The Linux Process Journey — “kdevtmpfs”

“kdevtmpfs” is a kernel thread which was created using the “kthread_run” function (https://elixir.bootlin.com/linux/v6.2-rc1/source/drivers/base/devtmpfs.c#L474). “kdevtmpfs” creates a devtmpfs which is a tmpfs-based filesystem (/dev). The filesystem is created during bootup of the system, before any driver code is registered. In case a driver-core requests a device node it will result in a node added to this filesystem. (https://elixir.bootlin.com/linux/v6.2-rc1/source/drivers/base/devtmpfs.c#L3).

We can see the specific line of code that is used in order to create the mounting point “/dev” (https://elixir.bootlin.com/linux/v6.2-rc1/source/drivers/base/devtmpfs.c#L377). The mountpoint is created using the function “init_mount” (https://elixir.bootlin.com/linux/v6.2-rc1/source/fs/init.c#L16). A nice fact is that it is part of “init_*” functions which are routines that mimic syscalls but don’t use file descriptors or the user address space. They are commonly used by early init code (https://elixir.bootlin.com/linux/v6.2-rc1/source/fs/init.c#L3).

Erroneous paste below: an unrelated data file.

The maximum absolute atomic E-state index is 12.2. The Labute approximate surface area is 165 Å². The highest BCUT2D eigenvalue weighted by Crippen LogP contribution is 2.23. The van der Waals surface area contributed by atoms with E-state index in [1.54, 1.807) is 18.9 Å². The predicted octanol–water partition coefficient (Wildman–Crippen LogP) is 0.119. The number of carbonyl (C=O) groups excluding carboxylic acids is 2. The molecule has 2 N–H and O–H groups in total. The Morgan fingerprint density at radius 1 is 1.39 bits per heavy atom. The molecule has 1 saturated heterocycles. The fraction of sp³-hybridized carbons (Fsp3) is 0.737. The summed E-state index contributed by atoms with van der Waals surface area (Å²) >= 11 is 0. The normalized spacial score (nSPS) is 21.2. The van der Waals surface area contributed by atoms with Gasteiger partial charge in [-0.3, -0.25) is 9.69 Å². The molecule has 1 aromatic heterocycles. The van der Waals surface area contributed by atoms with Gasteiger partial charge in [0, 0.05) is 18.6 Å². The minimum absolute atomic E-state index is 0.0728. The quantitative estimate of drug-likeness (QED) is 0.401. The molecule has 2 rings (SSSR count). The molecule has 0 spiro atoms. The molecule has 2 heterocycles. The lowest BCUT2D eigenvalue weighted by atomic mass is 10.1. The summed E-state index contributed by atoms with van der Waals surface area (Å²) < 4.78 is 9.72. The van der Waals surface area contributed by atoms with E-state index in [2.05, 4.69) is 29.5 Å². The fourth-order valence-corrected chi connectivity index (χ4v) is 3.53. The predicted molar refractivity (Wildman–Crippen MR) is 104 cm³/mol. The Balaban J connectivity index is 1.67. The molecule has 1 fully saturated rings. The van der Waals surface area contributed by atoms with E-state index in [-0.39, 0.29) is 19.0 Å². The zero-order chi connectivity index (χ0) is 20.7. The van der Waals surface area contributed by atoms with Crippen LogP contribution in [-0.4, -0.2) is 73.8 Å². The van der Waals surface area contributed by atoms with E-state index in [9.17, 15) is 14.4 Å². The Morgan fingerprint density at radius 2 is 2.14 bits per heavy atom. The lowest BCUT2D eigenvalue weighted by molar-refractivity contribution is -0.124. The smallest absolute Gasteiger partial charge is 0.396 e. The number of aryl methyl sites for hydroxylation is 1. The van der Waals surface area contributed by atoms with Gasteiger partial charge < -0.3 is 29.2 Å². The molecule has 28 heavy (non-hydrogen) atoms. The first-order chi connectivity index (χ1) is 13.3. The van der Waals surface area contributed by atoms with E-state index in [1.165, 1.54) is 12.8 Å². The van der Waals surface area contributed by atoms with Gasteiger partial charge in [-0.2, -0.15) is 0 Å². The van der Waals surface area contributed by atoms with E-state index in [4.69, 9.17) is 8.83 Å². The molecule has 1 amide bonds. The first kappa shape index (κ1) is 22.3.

Thus, we can say the “kdevtmpfs” is responsible for managing the “Linux Device Tree”. Also, by default the name created for nodes under the filesystem is based on the device name (and owned by root) — as shown in the screenshot below (taken from copy.sh based Linux). By the way, not all devices have a node in “/dev” think about network devices ;-)

See you in my next writeup ;-)

You can follow me on twitter — @boutnaru (https://twitter.com/boutnaru).

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